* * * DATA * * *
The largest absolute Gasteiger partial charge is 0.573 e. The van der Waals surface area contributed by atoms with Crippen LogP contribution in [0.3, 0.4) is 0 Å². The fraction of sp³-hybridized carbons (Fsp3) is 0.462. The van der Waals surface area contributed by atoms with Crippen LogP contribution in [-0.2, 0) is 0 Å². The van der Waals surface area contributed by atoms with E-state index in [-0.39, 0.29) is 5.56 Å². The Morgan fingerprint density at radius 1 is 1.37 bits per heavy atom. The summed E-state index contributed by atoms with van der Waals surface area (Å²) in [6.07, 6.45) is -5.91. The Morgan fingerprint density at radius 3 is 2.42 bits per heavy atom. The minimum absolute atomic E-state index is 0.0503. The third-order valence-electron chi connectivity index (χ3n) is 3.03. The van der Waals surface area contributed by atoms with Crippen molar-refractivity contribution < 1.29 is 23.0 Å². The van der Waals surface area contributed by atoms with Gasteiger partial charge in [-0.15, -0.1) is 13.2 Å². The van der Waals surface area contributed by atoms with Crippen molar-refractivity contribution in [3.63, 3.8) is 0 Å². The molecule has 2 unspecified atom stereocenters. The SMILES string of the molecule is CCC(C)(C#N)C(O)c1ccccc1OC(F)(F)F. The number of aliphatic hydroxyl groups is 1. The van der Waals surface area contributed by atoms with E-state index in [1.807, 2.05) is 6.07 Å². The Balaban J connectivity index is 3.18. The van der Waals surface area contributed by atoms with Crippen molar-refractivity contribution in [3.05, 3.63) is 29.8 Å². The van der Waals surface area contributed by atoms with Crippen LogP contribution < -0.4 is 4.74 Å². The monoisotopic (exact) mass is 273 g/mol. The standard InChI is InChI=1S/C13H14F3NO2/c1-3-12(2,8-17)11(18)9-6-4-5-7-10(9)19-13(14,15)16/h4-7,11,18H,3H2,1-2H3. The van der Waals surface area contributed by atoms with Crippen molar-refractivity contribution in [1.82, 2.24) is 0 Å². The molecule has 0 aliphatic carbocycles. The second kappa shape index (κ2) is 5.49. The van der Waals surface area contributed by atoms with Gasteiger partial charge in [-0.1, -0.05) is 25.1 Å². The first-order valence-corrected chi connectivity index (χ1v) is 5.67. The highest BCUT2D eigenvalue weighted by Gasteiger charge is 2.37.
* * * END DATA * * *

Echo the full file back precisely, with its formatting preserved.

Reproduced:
The largest absolute Gasteiger partial charge is 0.573 e. The van der Waals surface area contributed by atoms with Crippen LogP contribution in [0.3, 0.4) is 0 Å². The fraction of sp³-hybridized carbons (Fsp3) is 0.462. The van der Waals surface area contributed by atoms with Crippen LogP contribution in [-0.2, 0) is 0 Å². The van der Waals surface area contributed by atoms with E-state index in [-0.39, 0.29) is 5.56 Å². The Morgan fingerprint density at radius 1 is 1.37 bits per heavy atom. The summed E-state index contributed by atoms with van der Waals surface area (Å²) in [6.07, 6.45) is -5.91. The Morgan fingerprint density at radius 3 is 2.42 bits per heavy atom. The minimum absolute atomic E-state index is 0.0503. The third-order valence-electron chi connectivity index (χ3n) is 3.03. The van der Waals surface area contributed by atoms with Crippen molar-refractivity contribution < 1.29 is 23.0 Å². The van der Waals surface area contributed by atoms with Gasteiger partial charge in [-0.15, -0.1) is 13.2 Å². The van der Waals surface area contributed by atoms with Crippen molar-refractivity contribution in [3.63, 3.8) is 0 Å². The molecule has 2 unspecified atom stereocenters. The SMILES string of the molecule is CCC(C)(C#N)C(O)c1ccccc1OC(F)(F)F. The number of aliphatic hydroxyl groups is 1. The van der Waals surface area contributed by atoms with E-state index in [1.807, 2.05) is 6.07 Å². The Balaban J connectivity index is 3.18. The van der Waals surface area contributed by atoms with Crippen molar-refractivity contribution in [3.05, 3.63) is 29.8 Å². The van der Waals surface area contributed by atoms with Crippen LogP contribution < -0.4 is 4.74 Å². The monoisotopic (exact) mass is 273 g/mol. The standard InChI is InChI=1S/C13H14F3NO2/c1-3-12(2,8-17)11(18)9-6-4-5-7-10(9)19-13(14,15)16/h4-7,11,18H,3H2,1-2H3. The van der Waals surface area contributed by atoms with Crippen molar-refractivity contribution in [1.82, 2.24) is 0 Å². The molecule has 0 aliphatic carbocycles. The second kappa shape index (κ2) is 5.49. The van der Waals surface area contributed by atoms with Gasteiger partial charge in [-0.1, -0.05) is 25.1 Å². The first-order valence-corrected chi connectivity index (χ1v) is 5.67. The highest BCUT2D eigenvalue weighted by Gasteiger charge is 2.37.